At 1 au solar radiation is 1368 W, so 5.5 petawatt in your example. In 0.1s you get 550 terrajoules. Slightly more than 100 kilotons TnT per square meter.
Intensity decreases with the square of distance. (cube of distance is only explosions inside of something). 0ne light year is 63,241 au so around 1.4 megawatt per meter squared. At 10 light year it is 14 kilowatt or 1.4 kilo joules in 0.1s.

1.4 kilo Joule is enough energy to convert 4.1 grams of ice into water or boil 1 g/m2 of ammonia. If you are using ice water as your radiation shield you should use more than 4 grams per square meter IMO. 100 kg/m2 is only fist size thickness.

A thin plate of lead/gold/uranium would adsorb the energy in a much thinner layer. That could melt or even boil. You could anticipate that and put the gold/lead pipes inside of water ice. The radiation heating could boil the ammonia on the inside of the pipes but the pipes would stay where they are inside of the water ice. A graphene or even plastic film could prevent evaporation from the outside surface of the ship. The structural component of the hull would be inside of the shield. Bronze, Steal, and aluminum layers would adsorb the secondary x-rays coming off of the lead. An inner layer of plastic foam keeps the ship warm and adsorbs any secondary/tertiary florescence from the steal and aluminum. You need something similar to block normal cosmic radiation.

The primary problem with gamma rays is the possibility of the ray coming straight through the shield.

essenmein said:
I would have though ablation would be the result of high photon flux?

(its actually the weakness of the nuke pumped xray guns in the story, ablation causes vapor cloud which absorbs part of the pulse rather than the "target")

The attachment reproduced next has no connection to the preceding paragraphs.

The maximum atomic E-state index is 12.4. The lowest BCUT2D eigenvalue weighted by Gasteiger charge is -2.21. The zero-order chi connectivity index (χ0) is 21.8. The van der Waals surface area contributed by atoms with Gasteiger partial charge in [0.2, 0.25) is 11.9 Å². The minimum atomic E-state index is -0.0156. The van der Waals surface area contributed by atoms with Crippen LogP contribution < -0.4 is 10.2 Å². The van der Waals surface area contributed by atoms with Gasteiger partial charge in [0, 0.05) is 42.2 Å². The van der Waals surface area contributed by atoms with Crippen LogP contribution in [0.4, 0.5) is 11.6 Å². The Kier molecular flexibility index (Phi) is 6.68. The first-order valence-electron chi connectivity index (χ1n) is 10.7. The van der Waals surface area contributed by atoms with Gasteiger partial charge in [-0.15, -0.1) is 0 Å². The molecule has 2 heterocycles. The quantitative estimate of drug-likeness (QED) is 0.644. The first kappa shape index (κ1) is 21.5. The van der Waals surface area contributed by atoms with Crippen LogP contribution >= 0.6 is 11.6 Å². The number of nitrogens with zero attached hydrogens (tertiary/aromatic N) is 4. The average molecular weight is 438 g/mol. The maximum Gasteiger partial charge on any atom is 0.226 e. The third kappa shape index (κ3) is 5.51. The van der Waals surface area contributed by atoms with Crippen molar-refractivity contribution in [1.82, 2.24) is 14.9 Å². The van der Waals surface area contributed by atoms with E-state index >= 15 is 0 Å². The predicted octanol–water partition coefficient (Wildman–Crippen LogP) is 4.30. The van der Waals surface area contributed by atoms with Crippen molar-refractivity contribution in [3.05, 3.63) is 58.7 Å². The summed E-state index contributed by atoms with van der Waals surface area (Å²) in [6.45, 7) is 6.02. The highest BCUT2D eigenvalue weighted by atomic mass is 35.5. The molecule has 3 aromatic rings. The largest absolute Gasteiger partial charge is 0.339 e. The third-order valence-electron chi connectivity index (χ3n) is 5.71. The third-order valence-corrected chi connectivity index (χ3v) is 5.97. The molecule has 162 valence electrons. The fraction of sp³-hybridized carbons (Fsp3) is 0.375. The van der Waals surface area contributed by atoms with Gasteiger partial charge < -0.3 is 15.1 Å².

Can be any energy source. For example the heat shield on the Apollo reentry vehicles. If you are talking about glaciers, ablation is usually caused by evaporation, wind, rain, and runoff. A glacier could absorb a lot of x-rays. The water, steam, and plasma leaving a glacier's surface would adsorb x-rays too.
 
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  • #7
stefan r said:
As a particle approaches light speed its energy approaches infinite. Any particle should penetrate through any amount of armor. Any impact with an electron, neutron, or proton would produce a shower of many other high energy particles. A thicker shield will just cause a larger shower. You are moving faster than light so the only option is to disregard that.

Also frequencies of light shift as you move toward them. Approaching light speed regular sunlight that is directly ahead would become gamma radiation. Closer to light speed radio waves would increase to x-ray and then gamma radiation. Very high energy gamma radiation will generate particles in your radiation shield. You need to disregard that too.

Re particle near luminal velocity, is this in relation to the expanding radiation waves propagating through the galaxy as a result of large events or in relation to a vessel traveling at super luminal linear velocity encountering a slower bit of stuff? The radiation waves would be expanding at exactly the speed of light.

In the story the vessels do not actually exceed light speed, its either via einstein rosen bridge, or the alcubierre drive. Although the linear collision issue with the alcubierre drive is a problem, but more for larger bodies?